Both companies have attractive, well-organized web sites. The 23andMe site includes a page with nearly two dozen personal-story videos that amplify how genetic testing has helped, changed and even saved lives. The professionally produced videos put a human face on the products and the customers. The web site has a Health Communities section with information and infographics on 18 common medical conditions. A family and friends section details how relatives who agree to share genetic information can compare DNA segments and tests results. A chromosome browser allows customers to select a chromosome and examine the genes and variants contained on each.
The Futura Genetics web site is somewhat plain by comparison. It has some minor quirks. Some sections, such as the blog and the press section, are sparsely populated with content. The press release page is presented in German, even when English is the selected language. We also noticed some typographical errors. The 23andMe site wasn’t immune to misfires, however. All of the “Media Coverage” links in the 23andMe Newsroom do not connect to the articles they describe. Click the headlines and you get dumped back on the main Media Center home page.
Good customer care should involve much more than taking consumer calls or fielding complaints. Customer care succeeds when it guides customers with written, graphical and multimedia content to help them get the most from the products and the web site.
The 23andMe customer care section offers dozens of articles and tutorials that show customers how to set up an online account, how to change profile information, how to print research reports, and an important article on the limitations of the data in the health reports. The tutorial section includes DNA basics and flip-chart-type tutorials explaining the ancestry, carrier status, genetic health risk, wellness and traits reports. A customer discussion forum contains a huge database of questions and answers, searchable by category or tags.
The Futura Genetics web site lacks a customer care section, although it has a convenient frequently asked questions (FAQ) section with information on registering kits, reading reports and contacting the company with other questions.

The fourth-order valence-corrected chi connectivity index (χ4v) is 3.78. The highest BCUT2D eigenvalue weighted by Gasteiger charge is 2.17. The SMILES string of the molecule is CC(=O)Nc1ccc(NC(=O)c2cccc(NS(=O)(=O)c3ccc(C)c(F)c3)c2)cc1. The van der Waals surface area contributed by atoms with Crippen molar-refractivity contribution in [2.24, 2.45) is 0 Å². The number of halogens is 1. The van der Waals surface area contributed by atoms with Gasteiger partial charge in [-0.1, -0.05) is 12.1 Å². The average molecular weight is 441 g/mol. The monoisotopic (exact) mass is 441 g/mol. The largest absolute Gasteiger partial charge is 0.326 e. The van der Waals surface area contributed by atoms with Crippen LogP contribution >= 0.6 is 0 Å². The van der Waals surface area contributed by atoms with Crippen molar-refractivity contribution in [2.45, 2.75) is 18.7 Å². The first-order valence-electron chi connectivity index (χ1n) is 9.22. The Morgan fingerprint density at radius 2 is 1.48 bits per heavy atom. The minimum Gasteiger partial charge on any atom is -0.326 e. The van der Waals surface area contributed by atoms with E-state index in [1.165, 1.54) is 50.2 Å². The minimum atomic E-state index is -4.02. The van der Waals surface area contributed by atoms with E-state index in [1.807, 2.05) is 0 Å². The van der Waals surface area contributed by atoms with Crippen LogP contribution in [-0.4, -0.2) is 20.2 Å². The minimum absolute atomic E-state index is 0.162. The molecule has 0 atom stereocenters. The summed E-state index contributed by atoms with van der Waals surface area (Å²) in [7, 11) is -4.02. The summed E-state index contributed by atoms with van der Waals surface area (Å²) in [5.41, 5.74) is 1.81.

The 23andMe and Futura Genetics home health DNA tests are different enough that customers can certainly be forgiven for the temptation to try both. Futura’s test offers a clear advantage by estimating the risk of the person developing 28 of the most common diseases and disorders. 23andMe’s tests identify whether each person has variants in their DNA that are associated with disease risks. 23andMe also identifies carrier status and offers wellness reports and 30 reports on traits. Those extras make 23andMe worth the price tag.
Both companies have a depth of experience, leading-edge quality control protocols and well-defined security and privacy plans. For those who can afford it, the Futura Genetics DNA test gets the nod for delivering risk information. Consumers whose budgets are restricted could easily start with the 23andMe health kit and augment it later with the tests from Futura.
OVERALL WINNER: Futura Genetics
It is important to caution anyone purchasing home DNA health-information tests. While the science behind them is cutting edge, the reports are not intended to diagnose any disease or condition. Predisposition to a disease does not mean a person will get the disease. Many other factors — including diet, exercise, lifestyle, occupation and ethnicity — can play a role. Some doctors worry that consumers will engage in self-interpretation of test results. It’s a good idea to consult with your physician before acting on genetic information. The U.S. Centers for Disease Control and Prevention takes a rather dim view of DTC tests, saying there is no evidence for clinical validity or utility for healthy individuals. The U.S. National Library of Medicine has a comprehensive guide to DTC genetic tests.